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America’s best hope of hanging together is China

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One of the first battles in the American civil war took place near a Missouri town that it amused fate to name Carthage. Two millennia before, the Romans sacked the original, only to turn against themselves in the ensuing peace. Metus hostilis, fear of the enemy, had kept the republic together, wrote the historian Sallust, a favourite of the US founders. Without it, discord and corruption had licence to breed.

If the US is always recruiting for a Carthage (Gore Vidal referred to its “enemy of the month club”) it is not because of an innate militarism. It is just that peace can be a psychic ordeal. Without an ethnic basis, a nation can need something outside to define itself against. The civil war happened after the US trounced the closest thing it had to a local threat in Mexico. Urban strife grew between the world wars: it was armed mobilisation, not just the New Deal, that bound ethnic Italians, Poles and Irish into a civic whole. As for the cold war, note the surge in partisanship after its end. Unanimous confirmations of Supreme Court nominees are one proxy-measure of a co-operative Washington. There has not been one since 1988.

An unchallenged US is a divided US. It follows that America’s best hope of retaining some cohesion in the coming decades is a mighty China. What is disastrous for its relative power in the world might turn out to be a godsend for its internal cohesion. Decline has its uses.

None of the other answers to the nation’s disunity is even faintly adequate. Better-regulated social media, more competitive congressional districts: these reforms are sensible on their own terms. But the mismatch between the depth of the problem and the fiddliness of the solutions is the definition of bathos.

“Bring back weekly bipartisan Senate meetings” and “Bring back patriotic art” are other ideas that do the trivial rounds. Because they give up so much to acquire power, politicians tend to overrate how much policy can ever achieve against structural and historical forces. The US did not enter an age of discord because of some technical faults in its political system. It will not escape the mire by fixing them.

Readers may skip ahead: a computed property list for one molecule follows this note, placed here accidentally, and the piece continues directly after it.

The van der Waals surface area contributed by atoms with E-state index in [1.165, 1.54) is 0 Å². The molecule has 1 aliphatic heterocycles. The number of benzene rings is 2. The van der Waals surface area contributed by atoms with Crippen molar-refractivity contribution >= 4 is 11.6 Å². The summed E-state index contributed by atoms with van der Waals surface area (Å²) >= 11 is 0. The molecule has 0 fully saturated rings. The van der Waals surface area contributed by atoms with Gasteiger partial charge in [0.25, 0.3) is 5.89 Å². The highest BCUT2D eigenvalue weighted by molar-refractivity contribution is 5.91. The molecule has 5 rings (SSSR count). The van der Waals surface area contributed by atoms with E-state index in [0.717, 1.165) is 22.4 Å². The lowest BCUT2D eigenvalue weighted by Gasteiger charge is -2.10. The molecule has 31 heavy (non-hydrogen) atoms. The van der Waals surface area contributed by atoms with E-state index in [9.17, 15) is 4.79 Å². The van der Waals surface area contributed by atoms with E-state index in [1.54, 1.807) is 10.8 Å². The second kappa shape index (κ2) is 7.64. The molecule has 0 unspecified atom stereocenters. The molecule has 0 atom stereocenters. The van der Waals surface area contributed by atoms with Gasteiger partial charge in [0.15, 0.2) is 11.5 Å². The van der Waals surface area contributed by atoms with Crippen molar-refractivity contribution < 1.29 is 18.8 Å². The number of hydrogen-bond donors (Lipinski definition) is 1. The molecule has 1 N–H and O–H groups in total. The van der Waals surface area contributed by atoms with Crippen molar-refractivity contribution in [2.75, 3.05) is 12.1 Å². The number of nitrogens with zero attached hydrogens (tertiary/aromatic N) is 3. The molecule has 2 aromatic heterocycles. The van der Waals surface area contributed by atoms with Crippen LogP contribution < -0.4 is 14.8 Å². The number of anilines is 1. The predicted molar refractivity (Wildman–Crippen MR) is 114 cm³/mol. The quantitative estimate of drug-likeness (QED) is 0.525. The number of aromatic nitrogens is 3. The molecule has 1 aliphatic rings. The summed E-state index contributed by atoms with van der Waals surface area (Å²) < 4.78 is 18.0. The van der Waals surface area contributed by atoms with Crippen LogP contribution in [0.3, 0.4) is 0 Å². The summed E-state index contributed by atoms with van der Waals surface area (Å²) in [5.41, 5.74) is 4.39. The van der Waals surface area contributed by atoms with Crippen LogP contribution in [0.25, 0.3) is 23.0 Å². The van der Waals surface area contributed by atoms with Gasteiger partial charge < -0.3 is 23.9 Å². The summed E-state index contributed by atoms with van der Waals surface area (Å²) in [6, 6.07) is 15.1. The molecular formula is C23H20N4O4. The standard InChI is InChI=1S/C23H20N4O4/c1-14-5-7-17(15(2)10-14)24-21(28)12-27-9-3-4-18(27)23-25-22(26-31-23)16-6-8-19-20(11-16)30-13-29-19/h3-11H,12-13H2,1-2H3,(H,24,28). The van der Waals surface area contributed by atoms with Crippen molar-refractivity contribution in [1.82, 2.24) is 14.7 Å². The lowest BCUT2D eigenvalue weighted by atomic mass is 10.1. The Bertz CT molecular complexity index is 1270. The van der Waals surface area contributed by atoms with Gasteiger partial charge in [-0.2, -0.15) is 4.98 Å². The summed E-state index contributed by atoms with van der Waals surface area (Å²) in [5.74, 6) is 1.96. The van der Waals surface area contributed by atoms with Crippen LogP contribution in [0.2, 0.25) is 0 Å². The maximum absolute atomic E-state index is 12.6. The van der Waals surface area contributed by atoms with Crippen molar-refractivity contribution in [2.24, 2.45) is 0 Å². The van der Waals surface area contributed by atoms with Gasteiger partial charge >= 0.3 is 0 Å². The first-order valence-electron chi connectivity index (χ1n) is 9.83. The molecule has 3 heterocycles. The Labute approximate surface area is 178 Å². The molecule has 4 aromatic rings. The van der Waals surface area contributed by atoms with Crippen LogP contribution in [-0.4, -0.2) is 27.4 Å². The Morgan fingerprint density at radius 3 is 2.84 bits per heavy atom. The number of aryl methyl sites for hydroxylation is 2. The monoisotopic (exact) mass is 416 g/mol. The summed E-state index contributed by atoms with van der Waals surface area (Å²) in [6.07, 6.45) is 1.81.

Only an external foe can do that. But not just any will do. The US requires two things of an enemy: vast scale (to induce fear) and a different model of government (for a sense of otherness). The absence of the first is why al-Qaeda turned out to be such a fleeting adhesive on US society after the September 11 2001 atrocities. As lethal as it is, terror — even the word is an abstract noun — is too diffuse and de-territorialised a thing. As to the second condition, boom-era Japan, a fellow democracy, lacked it and so never crossed from daunting commercial rival to nation-binding enemy.

China scores extravagantly well on both counts. Even Americans who do not mind the loss of world primacy can object to the usurper’s political model.

It is tempting to invert the causality here. Perhaps it is not a common enemy that unifies the nation. Rather, only a unified nation can agree on a common enemy.

But recent events suggest otherwise. In his first month as president, Joe Biden has undone almost every eye-catching tenet of Donald Trump’s foreign policy. The US is rejoining the UN Human Rights Council. It is open to a revival of the Iran nuclear pact, with conditions. Relations with Saudi Arabia are colder. In a virtual G7 summit on Friday, Biden will continue his rapprochement with familiar allies.

The one line of rough continuity is China. Beijing threatens to “eat our lunch”, says Biden. The US faces “extreme competition”. It is with China in mind that his administration is taking a protectionist line on federal procurement and mulling over a coalition of democracies. One of the few subjects of weight on which America has cross-party agreement is China. And this is after just a few years of great-power showdown (2021 is approximately 1948 in cold war terms). If and when the US is overtaken in economic size, the sense of unity in adversity is likelier to deepen than fade.

“We are going to do a terrible thing to you,” Georgi Arbatov, the Soviet adviser, is said to have told an American audience in the 1980s. “We are going to deprive you of an enemy.” What a neat but desperate line it must have seemed at the time. How chillingly prescient it now reads. If the deprivation is ending, the US stands to gain in togetherness what it loses in clout. It should not need saying which is more precious.

janan.ganesh@ft.com



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Emerging Markets

NYSE to suspend trading of China’s Cnooc next month

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The New York Stock Exchange is to start delisting proceedings against China National Offshore Oil Corporation to comply with an executive order from Donald Trump that bans Americans from investing in companies with ties to the Chinese military.